Servant Leadership and Aging

Three people in the last week have mentioned concepts of servant leadership to me. I don't know a lot about the topic so went off to look at the Greenleaf Center for Servant Leadership. There I found that Robert Greenleaf coined the phrase 'servant leadership' in an essay that he first published in 1970.

The website has some clearly written paragraphs that start to answer the question "What is servant leadership" but then one is pointed to a $9.00 essay to get more information on the topic from Professor Stephen Prosser. He takes up the debate and asks whether servant leadership is a philosophy, or a theory, or a set of values, or a list of characteristics, or a series of practices-or some combination of all of these things? He discusses these questions "in the context of the literature and research on servant leadership in the new essay Servant Leadership: More Philosophy, Less Theory. After reviewing the ways in which people try to describe and explain leadership, he provides six reasons why servant leadership is a philosophy, not a theory, concerning service and the practice of leadership."

I didn't buy the Prosser essay yet, but instead went back to one of the articles someone sent me. It's called "Savoring Life through Servant-Leadership", by Richard Leider and Larry Spears, and is available as a free download.

This paper is a fascinating discussion on the idea of servant leadership and aging. The article quotes Greenleaf on this point "Spirit can be said to be the driving force behind the motive to serve. And the ultimate test for spirit in one's old age is, I believe, can one look back at one's active life and achieve serenity from the knowledge that one has, according to one's lights, served? And can one regard one's present state, no matter how limited by age and health, as one of continuing to serve? Robert K. Greenleaf, Old Age: The Ultimate Test of Spirit: An Essay on Preparation, Chapter 8 in The Power of Servant Leadership, L. Spears, Editor, Berrett-Koehler, 1998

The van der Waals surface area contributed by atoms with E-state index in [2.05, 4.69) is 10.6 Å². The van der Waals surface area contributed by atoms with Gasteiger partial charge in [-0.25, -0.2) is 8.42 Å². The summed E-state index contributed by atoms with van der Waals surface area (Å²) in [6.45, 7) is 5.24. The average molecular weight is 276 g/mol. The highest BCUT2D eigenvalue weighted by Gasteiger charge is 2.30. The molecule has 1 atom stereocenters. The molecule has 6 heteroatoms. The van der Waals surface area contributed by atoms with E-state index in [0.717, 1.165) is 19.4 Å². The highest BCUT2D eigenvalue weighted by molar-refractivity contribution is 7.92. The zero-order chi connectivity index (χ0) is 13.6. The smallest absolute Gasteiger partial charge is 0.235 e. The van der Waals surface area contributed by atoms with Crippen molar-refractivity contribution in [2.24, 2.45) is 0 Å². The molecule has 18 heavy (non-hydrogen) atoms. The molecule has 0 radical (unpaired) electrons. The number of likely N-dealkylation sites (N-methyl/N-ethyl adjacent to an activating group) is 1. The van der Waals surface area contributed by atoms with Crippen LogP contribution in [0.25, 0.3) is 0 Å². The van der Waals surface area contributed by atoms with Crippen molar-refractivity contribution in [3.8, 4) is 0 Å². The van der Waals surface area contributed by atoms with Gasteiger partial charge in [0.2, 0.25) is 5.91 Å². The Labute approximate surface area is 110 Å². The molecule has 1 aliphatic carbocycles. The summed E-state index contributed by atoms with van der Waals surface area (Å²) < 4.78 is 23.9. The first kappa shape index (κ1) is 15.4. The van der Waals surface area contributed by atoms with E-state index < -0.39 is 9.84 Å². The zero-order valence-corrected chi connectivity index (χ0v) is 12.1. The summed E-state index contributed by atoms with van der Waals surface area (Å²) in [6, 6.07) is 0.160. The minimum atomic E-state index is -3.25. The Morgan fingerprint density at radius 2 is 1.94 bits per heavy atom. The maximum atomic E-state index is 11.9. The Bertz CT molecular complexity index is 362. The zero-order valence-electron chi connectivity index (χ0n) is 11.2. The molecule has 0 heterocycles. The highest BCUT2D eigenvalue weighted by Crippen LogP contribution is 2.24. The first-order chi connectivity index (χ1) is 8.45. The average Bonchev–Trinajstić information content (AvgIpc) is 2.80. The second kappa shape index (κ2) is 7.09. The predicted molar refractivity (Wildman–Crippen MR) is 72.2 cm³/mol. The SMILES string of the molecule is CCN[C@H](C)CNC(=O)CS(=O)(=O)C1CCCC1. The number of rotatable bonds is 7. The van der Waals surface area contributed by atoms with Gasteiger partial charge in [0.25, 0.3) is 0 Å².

The article reminded me of the blog piece I wrote on social system transformation last month which mentioned the end of ambition as Peter Block wrote about it in the introduction to the book Inviting Everyone: Healing Healthcare through Positive Deviance "At the most human level, these [organizational] reforms are initiated by people at the stage of life where they have given up on ambition. They are often people in midlife, in age or spirit, who reached a point where they are ready to look far outside what they were conditioned and trained in to find meaning for what is to come. "

The essay by Leider and Spears picks up this theme and talks about the 'responsibilities of elderhood' which they take the responsibility of older people to give their gifts (experience, guidance, skills, knowledge) in new ways that serve others rather than just themselves. In a way that they embrace as a critical responsibility of their elderhood.

As discussed the new elder spirit is one of "giving it away." The authors give the examples of Jimmy and Rosalynn Carter who by "teaching Sunday school, building low-cost homes for Habitat for Humanity, and working for social justice in fledgling democracies, the Carters have committed themselves to both saving and savoring the world."

This all seems relevant as I think about the organization I am working with. More that 36% of its workforce is eligible to retire in the next three years. If they all do so it is likely that there will be large knowledge gaps as well as large tears in the social fabric of the organization. However, in common with most western organizations we are not yet taking steps that show we care about valuing the insights, experience, and skills of the elders in the workforce. Nor are we encouraging them to make a different style of contribution for the betterment of the organizational community. If we could weave together the threads of 'the end of ambition' and 'servant leadership' we might be able to take the organization into a much healthier future than if we just let the elders go without at least asking if and how they would like to lead albeit in a different way from the more usual 'up or out' leadership model.